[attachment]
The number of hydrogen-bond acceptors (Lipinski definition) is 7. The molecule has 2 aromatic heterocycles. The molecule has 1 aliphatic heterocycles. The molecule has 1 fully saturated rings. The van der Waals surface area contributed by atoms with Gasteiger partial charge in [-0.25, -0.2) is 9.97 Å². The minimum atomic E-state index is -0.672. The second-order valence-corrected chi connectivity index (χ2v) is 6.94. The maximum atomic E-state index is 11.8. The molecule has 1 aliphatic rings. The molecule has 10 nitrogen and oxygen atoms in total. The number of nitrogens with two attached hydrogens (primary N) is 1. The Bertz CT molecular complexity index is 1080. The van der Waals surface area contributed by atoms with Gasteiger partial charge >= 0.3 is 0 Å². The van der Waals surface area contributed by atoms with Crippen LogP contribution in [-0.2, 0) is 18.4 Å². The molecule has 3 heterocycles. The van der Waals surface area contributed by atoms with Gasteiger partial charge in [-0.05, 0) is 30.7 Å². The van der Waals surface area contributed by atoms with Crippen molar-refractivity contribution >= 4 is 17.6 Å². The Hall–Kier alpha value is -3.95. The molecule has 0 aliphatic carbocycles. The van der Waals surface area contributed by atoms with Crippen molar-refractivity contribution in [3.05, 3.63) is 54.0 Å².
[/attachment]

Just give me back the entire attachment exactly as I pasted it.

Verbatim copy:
The number of hydrogen-bond acceptors (Lipinski definition) is 7. The molecule has 2 aromatic heterocycles. The molecule has 1 aliphatic heterocycles. The molecule has 1 fully saturated rings. The van der Waals surface area contributed by atoms with Gasteiger partial charge in [-0.25, -0.2) is 9.97 Å². The minimum atomic E-state index is -0.672. The second-order valence-corrected chi connectivity index (χ2v) is 6.94. The maximum atomic E-state index is 11.8. The molecule has 1 aliphatic rings. The molecule has 10 nitrogen and oxygen atoms in total. The number of nitrogens with two attached hydrogens (primary N) is 1. The Bertz CT molecular complexity index is 1080. The van der Waals surface area contributed by atoms with Gasteiger partial charge >= 0.3 is 0 Å². The van der Waals surface area contributed by atoms with Crippen LogP contribution in [-0.2, 0) is 18.4 Å². The molecule has 3 heterocycles. The van der Waals surface area contributed by atoms with Gasteiger partial charge in [-0.05, 0) is 30.7 Å². The van der Waals surface area contributed by atoms with Crippen molar-refractivity contribution >= 4 is 17.6 Å². The Hall–Kier alpha value is -3.95. The molecule has 0 aliphatic carbocycles. The van der Waals surface area contributed by atoms with Crippen molar-refractivity contribution in [3.05, 3.63) is 54.0 Å².